The inspections must be processed by the buyer, or a person licensed under chapter 18.280 RCW. Surprisingly, General Contractors and/or Sub-Contractors are not qualified under this chapter of the RCW.   However, Contractors can enter the home and inspect under the “Additional Time for Inspection Clause” as part of the further evaluation processed by the buyer.  

Reports are at the buyer’s expense, ordered by them and performed by an inspector of their choice. If the seller has already obtained a home inspection, the buyer should not rely upon it exclusively, as there is no recourse against the inspector by a party not named in the report. The buyer may, however, hire that inspector for a new report in their name as it may save time.

The inspectors or contractors may not be invasive with their inspections or in preparing their estimate for the cost of repairs, without seller’s consent and without the agreement that buyer will restore to the pre-inspection condition.

Some buyers and their agents are of the opinion that it is best to just get the property under contract and then plan to be aggressive during the home inspection and feasibility period. Only time will tell with this approach, it can backfire. It is true that the seller may be emotionally attached to the transaction as it is the solution they are looking for, however; they also need to feel that the transaction is fair. It may be their plan to be aggressive as well and perhaps they are not attached to the outcome. These are just some of the uncertainties that surround the process. During the inspection process of a transaction, sometimes not everyone is happy and sometimes all parties are slightly unhappy. It can be a stressful time for all. On the other hand, I have had the process run very smooth; it is a case-by-case situation. The goal is for everyone to be happy.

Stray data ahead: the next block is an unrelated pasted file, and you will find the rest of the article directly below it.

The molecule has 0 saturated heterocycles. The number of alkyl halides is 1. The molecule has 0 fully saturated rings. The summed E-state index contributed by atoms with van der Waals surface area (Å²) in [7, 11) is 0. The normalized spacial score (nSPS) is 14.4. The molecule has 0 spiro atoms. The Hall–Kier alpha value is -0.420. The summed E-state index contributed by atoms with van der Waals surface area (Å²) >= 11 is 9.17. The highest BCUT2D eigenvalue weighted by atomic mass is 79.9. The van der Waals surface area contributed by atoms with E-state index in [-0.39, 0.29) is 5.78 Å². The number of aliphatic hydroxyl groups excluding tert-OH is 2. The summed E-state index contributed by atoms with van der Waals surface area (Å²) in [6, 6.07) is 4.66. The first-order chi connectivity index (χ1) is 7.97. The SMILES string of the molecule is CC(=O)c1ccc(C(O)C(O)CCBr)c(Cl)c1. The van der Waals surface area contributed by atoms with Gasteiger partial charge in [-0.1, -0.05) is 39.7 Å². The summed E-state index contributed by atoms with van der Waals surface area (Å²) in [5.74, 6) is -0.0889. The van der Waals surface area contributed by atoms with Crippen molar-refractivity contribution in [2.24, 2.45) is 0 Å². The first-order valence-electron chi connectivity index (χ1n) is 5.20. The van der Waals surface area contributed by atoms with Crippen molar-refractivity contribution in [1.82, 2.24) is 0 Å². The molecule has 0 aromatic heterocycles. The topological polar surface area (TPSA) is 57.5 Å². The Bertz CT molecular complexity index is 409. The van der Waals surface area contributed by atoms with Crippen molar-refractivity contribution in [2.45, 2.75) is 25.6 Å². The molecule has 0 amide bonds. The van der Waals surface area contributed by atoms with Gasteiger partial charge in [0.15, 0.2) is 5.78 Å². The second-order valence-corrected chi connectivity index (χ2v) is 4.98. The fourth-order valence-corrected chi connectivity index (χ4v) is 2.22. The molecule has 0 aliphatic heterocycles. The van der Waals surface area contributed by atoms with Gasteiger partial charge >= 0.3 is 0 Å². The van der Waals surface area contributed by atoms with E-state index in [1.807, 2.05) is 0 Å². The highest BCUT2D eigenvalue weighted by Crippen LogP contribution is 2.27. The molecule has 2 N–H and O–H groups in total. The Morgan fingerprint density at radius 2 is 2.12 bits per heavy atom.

Just because you are under contract, it is still a long way until closing with numerous contingencies that must be satisfied along the way. No one should be packing until the contract is non-contingent and preferably not until you have signed your closing documents and the monies are deposited with escrow. It is for this reason that delayed seller possession is popular.

Inspection Response Procedures

The buyers must respond within their inspection and/or feasibility deadline to the seller with their decision. The options for the buyer include:

1) Approve the inspection and waive the contingency 

2) Disapprove the inspection and terminate the agreement with the deposit refunded

3) Give notice of additional inspections per the inspector’s recommendation

4) Ask seller to make repairs or a monetary adjustment to the price or as a credit to their